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Sour grapes or just an off-the-scale case of intense denial?

MIT-startup with DARPA funding? You be the judge.

Simply because you have absolutely zero credibility when it comes to what GM actually has accomplished, perhaps sitting back and enjoying this as it unfolds might be the very best prescription?

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sure why not. it seems like GM is using 2 strategies to sell this car. the volt design and plug-in appeal.

i want this car just cuz it looks cool as heck! but obviosuly the majority of buyers will want this b/c of the plug-in ability.

People don't buy priuses cuz they look fast or cool. So GM would have an advantage there.

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he brings up a good point.

while i have no doubt GM engineering can get the battery pack designed and tested by 2010, a company only starting to get into HV manufacturing having this new product ready by then with good quality is somewhat questionable

Actually, GM has been developing electric and hybrid technologies for a while, they just didn't invest in making them come to market because they couldn't make a business case for it.

I do think GM is reaping a lot of benefits from touting the Volt; I've heard a number of domestic-haters say that this vehicle would make them reconsider GM. You talk about cars like the Solstice and Camaro providing the buzz to bring buyers back into GM showrooms, well, that's only a certain type of buyer. A whole different set is returning to the ranks of GM considerers with the promise of this vehicle. The only thing I worry about is the fallout if they don't deliver on the promises they're making now.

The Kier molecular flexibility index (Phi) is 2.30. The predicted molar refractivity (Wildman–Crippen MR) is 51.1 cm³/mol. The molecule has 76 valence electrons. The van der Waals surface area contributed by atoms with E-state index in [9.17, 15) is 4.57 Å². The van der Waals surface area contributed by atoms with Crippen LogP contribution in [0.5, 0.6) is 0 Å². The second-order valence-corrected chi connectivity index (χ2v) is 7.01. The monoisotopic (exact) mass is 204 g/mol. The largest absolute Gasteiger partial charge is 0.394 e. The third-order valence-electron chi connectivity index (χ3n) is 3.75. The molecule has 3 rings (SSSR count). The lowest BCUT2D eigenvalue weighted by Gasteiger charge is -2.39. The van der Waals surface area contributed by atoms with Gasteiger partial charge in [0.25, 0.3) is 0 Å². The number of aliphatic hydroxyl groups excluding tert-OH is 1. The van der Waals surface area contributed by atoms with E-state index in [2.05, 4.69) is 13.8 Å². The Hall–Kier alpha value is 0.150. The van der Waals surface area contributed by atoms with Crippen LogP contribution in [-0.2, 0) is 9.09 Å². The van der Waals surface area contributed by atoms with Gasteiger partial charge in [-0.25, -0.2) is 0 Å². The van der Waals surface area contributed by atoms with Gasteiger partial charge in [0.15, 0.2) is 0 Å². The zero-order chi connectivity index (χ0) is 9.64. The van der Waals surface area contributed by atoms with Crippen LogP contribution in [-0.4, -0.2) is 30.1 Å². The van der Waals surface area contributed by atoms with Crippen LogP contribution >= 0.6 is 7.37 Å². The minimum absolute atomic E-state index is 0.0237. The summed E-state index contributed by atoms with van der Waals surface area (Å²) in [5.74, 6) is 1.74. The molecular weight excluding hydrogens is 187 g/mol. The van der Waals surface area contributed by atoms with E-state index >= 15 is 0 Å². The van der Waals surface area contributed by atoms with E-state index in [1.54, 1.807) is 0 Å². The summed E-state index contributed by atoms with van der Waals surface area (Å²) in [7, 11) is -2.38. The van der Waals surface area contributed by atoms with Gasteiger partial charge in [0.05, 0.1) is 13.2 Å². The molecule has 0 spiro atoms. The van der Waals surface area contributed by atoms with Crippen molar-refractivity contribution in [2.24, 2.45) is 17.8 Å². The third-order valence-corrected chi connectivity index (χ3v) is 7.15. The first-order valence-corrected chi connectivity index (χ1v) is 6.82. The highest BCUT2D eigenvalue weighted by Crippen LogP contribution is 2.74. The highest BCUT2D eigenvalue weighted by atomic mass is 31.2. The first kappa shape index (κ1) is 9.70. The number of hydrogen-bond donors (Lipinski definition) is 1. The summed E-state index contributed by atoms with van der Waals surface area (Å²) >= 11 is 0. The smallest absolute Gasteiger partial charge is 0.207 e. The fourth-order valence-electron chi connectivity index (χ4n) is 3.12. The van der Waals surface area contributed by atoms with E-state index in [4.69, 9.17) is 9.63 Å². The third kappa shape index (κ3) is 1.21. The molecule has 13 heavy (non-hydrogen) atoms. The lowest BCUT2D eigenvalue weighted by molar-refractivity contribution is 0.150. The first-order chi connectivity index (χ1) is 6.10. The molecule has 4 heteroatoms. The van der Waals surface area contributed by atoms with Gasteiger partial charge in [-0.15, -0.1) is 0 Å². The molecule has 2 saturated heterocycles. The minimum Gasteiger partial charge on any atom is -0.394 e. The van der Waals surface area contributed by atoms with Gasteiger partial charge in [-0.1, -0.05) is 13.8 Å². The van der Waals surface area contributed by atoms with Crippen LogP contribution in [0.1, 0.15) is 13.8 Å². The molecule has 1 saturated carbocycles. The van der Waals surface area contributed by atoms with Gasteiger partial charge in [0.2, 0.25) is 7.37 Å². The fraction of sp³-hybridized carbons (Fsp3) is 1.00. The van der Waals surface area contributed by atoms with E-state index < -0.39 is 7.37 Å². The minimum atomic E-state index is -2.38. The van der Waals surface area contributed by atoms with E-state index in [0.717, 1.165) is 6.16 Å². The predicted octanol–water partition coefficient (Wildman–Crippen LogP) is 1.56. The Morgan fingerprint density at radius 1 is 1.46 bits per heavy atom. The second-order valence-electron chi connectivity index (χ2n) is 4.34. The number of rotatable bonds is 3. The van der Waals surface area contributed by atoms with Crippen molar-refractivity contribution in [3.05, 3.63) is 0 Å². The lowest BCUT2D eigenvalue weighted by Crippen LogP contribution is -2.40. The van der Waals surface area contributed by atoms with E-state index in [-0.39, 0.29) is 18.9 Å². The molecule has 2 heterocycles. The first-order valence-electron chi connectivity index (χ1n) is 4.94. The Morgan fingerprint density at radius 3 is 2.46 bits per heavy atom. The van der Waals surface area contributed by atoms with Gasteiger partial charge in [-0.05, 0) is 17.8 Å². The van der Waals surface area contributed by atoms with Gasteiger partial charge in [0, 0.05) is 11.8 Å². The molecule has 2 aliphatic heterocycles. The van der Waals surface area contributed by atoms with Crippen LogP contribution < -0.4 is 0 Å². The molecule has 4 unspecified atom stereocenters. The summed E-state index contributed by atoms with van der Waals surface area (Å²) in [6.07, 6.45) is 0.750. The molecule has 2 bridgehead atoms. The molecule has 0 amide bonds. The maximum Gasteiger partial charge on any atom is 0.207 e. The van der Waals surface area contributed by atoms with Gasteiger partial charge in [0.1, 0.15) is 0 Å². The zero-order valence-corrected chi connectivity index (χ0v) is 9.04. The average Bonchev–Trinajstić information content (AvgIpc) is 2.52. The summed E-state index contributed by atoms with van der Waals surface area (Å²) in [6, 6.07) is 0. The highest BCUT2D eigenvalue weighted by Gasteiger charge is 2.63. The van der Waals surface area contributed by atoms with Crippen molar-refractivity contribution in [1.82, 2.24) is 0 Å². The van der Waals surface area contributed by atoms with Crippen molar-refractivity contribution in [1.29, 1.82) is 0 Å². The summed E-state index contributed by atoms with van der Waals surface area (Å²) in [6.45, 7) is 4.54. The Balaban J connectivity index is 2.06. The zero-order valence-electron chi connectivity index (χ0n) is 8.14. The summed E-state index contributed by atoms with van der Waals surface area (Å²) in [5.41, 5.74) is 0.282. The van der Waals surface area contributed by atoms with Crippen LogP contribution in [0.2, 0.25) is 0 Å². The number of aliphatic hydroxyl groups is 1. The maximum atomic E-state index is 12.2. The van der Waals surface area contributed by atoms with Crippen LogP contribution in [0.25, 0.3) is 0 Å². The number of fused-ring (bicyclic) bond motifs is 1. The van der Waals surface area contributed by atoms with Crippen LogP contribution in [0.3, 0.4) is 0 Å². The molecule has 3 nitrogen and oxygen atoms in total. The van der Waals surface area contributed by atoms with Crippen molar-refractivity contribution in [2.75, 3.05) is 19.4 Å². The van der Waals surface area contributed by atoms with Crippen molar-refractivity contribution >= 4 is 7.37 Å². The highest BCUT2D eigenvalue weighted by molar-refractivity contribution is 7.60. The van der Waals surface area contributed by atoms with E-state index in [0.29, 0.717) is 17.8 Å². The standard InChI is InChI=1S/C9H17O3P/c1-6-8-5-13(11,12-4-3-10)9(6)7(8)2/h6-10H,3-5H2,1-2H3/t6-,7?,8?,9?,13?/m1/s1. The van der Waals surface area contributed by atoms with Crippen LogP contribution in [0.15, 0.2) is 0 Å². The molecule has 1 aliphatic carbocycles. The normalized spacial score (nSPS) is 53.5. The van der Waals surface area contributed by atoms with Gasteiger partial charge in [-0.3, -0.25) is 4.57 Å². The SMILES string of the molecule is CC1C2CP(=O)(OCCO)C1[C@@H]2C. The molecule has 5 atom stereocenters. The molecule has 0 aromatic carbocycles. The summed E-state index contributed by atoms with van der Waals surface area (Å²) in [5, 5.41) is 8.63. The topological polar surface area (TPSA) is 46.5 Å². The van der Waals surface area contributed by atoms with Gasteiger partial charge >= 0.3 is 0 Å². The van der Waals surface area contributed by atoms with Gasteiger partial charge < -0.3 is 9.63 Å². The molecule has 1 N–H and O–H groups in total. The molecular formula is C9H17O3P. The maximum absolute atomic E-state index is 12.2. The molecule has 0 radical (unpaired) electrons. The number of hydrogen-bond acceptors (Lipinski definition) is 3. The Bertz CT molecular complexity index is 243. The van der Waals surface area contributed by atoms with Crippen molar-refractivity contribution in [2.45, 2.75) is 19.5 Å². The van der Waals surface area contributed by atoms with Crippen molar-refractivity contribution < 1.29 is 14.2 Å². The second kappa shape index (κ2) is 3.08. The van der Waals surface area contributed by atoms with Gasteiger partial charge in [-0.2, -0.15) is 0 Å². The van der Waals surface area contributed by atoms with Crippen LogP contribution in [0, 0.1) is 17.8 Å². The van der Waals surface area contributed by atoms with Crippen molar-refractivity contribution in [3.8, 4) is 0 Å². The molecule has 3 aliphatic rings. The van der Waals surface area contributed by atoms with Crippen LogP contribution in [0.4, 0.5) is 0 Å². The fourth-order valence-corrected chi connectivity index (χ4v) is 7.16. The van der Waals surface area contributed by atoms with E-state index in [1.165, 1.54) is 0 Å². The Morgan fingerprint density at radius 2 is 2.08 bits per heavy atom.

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This is fantastic news and I hope GM can pull this off. The Volt puts to shame every hybrid sold and looks good, too.

As for the questions about the battery tech, I somehow have a feeling that there is a lot more behind the scenes than we know. Come on, doesn't anyone else think that if GM didn't believe they could pull this off, they would show the concept and then keep VERY quiet about its future? Keeping it in the news keeps the pressure on GM and A123.

So far, from what I remember, the contract with A123 is to develop the battery. I am pretty sure that other battery suppliers will be in the equation for production, even if they are subcontracted by A123.

On another note, I am pretty tired of most every positive article about GM having shots taken at the company. They could continually state that GM is struggling and don't mention any of the advances and improvements. But Toyota on the other hand, sounds like the have fully developed transporters.

Oh, right, Toyota can do no wrong, GM can do no right. Hand over the kool-aid, I guess.